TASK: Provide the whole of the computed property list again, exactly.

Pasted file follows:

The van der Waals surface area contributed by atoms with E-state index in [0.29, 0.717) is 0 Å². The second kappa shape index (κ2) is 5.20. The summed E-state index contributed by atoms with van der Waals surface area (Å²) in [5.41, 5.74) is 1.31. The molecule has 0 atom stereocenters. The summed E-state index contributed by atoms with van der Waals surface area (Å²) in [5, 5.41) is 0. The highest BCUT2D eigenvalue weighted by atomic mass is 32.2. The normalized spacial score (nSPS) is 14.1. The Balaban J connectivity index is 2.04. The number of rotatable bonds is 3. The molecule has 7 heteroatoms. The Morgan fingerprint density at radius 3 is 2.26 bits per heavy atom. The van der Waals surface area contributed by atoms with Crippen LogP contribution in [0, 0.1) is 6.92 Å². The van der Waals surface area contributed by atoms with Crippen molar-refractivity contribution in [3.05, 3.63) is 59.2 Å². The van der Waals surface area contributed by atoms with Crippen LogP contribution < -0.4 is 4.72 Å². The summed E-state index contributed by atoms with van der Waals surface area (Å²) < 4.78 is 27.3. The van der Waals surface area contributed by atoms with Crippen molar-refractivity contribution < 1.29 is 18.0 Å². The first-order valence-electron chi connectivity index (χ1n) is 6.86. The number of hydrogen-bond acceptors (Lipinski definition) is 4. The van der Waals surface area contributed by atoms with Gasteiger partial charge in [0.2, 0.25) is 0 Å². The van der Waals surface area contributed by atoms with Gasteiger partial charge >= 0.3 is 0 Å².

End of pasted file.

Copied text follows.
The van der Waals surface area contributed by atoms with E-state index in [0.29, 0.717) is 0 Å². The second kappa shape index (κ2) is 5.20. The summed E-state index contributed by atoms with van der Waals surface area (Å²) in [5.41, 5.74) is 1.31. The molecule has 0 atom stereocenters. The summed E-state index contributed by atoms with van der Waals surface area (Å²) in [5, 5.41) is 0. The highest BCUT2D eigenvalue weighted by atomic mass is 32.2. The normalized spacial score (nSPS) is 14.1. The Balaban J connectivity index is 2.04. The number of rotatable bonds is 3. The molecule has 7 heteroatoms. The Morgan fingerprint density at radius 3 is 2.26 bits per heavy atom. The van der Waals surface area contributed by atoms with Crippen LogP contribution in [0, 0.1) is 6.92 Å². The van der Waals surface area contributed by atoms with Crippen molar-refractivity contribution in [3.05, 3.63) is 59.2 Å². The van der Waals surface area contributed by atoms with Crippen LogP contribution < -0.4 is 4.72 Å². The summed E-state index contributed by atoms with van der Waals surface area (Å²) < 4.78 is 27.3. The van der Waals surface area contributed by atoms with Crippen molar-refractivity contribution < 1.29 is 18.0 Å². The first-order valence-electron chi connectivity index (χ1n) is 6.86. The number of hydrogen-bond acceptors (Lipinski definition) is 4. The van der Waals surface area contributed by atoms with Gasteiger partial charge in [0.2, 0.25) is 0 Å². The van der Waals surface area contributed by atoms with Gasteiger partial charge >= 0.3 is 0 Å².